“The people charged in this case targeted the system each of us depends on in our most vulnerable moments,” said FBI Director James Comey. “Health care fraud is a crime that hurts all of us and each dollar taken from programs that help the sick and the suffering is one dollar too many.”

“Health care fraud drives up health care costs, wastes taxpayer money, undermines the Medicare and Medicaid programs, and endangers program beneficiaries,” said HHS-OIG Inspector General Levinson. “Today’s takedown includes perpetrators of prescription drug fraud, home health care fraud, and personal care services fraud, three particularly harmful types of fraud plaguing our health care system. This record-setting takedown sends a message to would-be perpetrators that health care fraud is a risky way to line your pockets. Our agents and our law enforcement partners stand ready to protect these vital programs and ensure that those who would steal from federal health care programs ultimately pay for their crimes.”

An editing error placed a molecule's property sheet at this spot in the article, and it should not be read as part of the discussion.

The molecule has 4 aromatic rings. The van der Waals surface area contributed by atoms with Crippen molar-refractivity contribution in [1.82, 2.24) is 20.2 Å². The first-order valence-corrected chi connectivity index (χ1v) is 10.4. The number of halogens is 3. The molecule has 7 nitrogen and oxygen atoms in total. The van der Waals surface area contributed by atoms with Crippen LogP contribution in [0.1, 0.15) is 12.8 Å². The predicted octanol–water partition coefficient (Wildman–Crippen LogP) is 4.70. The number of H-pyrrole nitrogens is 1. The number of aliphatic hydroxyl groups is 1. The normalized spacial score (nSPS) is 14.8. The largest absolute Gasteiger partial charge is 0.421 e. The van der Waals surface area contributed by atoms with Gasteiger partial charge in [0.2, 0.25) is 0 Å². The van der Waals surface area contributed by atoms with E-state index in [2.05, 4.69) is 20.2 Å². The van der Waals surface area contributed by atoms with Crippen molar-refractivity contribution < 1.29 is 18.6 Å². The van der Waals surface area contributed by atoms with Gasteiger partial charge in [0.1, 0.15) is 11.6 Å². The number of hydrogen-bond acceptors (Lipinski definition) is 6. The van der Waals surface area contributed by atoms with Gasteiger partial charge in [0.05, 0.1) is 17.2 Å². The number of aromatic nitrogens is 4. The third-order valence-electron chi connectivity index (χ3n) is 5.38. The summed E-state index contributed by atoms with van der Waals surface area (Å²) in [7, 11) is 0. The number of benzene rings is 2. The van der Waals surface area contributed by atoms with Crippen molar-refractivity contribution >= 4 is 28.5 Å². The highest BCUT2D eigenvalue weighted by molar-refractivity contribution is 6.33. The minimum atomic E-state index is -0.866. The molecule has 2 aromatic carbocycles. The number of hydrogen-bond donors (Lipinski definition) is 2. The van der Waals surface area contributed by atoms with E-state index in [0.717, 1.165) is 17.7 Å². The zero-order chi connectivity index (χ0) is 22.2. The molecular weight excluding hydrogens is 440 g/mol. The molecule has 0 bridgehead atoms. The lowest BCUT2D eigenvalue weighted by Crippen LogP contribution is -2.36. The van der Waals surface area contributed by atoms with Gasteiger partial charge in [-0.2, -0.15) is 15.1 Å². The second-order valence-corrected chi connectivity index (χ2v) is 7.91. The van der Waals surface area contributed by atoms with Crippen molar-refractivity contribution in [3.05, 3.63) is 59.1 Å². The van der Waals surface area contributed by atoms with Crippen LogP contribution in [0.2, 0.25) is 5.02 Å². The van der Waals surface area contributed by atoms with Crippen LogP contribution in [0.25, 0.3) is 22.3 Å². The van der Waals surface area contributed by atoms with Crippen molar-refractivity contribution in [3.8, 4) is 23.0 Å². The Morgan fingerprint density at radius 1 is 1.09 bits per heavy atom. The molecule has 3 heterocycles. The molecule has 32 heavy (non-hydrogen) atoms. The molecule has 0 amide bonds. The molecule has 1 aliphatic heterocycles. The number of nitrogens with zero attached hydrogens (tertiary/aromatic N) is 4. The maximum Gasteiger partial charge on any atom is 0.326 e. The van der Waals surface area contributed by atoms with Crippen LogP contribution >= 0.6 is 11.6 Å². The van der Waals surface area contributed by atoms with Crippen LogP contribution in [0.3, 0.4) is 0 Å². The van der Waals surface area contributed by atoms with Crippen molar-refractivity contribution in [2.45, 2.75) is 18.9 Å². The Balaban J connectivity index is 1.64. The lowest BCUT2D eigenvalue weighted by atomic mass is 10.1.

The Medicare Fraud Strike Force operations are part of the Health Care Fraud Prevention & Enforcement Action Team (HEAT), a joint initiative announced in May 2009 between the Department of Justice and HHS to focus their efforts to prevent and deter fraud and enforce current anti-fraud laws around the country. Since their inception in March 2007, Strike Force operations in nine locations have charged over 2,300 defendants who collectively have falsely billed the Medicare program for over $7 billion.

Including these enforcement actions, nearly 900 individuals have been charged in national takedown operations, which have involved more than $2.5 billion in fraudulent billings. This announcement marks the first time that districts outside of Strike Force locations participated in a national takedown, and they accounted for 82 defendants charged in this takedown.

The following accused are from the Los Angeles area:

-Artavazd Pashyan, 62, of Sunland, charged in a criminal complaint.

-Robert Glazer, M.D., 57, of North Hollywood, charged in a second superseding indictment.

-Angela Pogosov Avetisyan, charged in a second superseding indictment.

-Ashot Minasyan, 57, of North Hollywood, charged in a second superseding indictment.

-Marina Merino, 58, of Los Angeles, charged in a second superseding indictment.

-Oxana Loutseiko, 54, of Granada Hills, charged in an indictment.

-Christian Hernandez, 34, of Las Vegas, charged in an indictment.

-Maria Espinoza, 45, of Los Angeles, charged in an indictment.

-Joseph Altamirano, 56, of Los Angeles, charged in an indictment.

-Susan Nimo, 55, of Los Angeles, charged in a criminal complaint.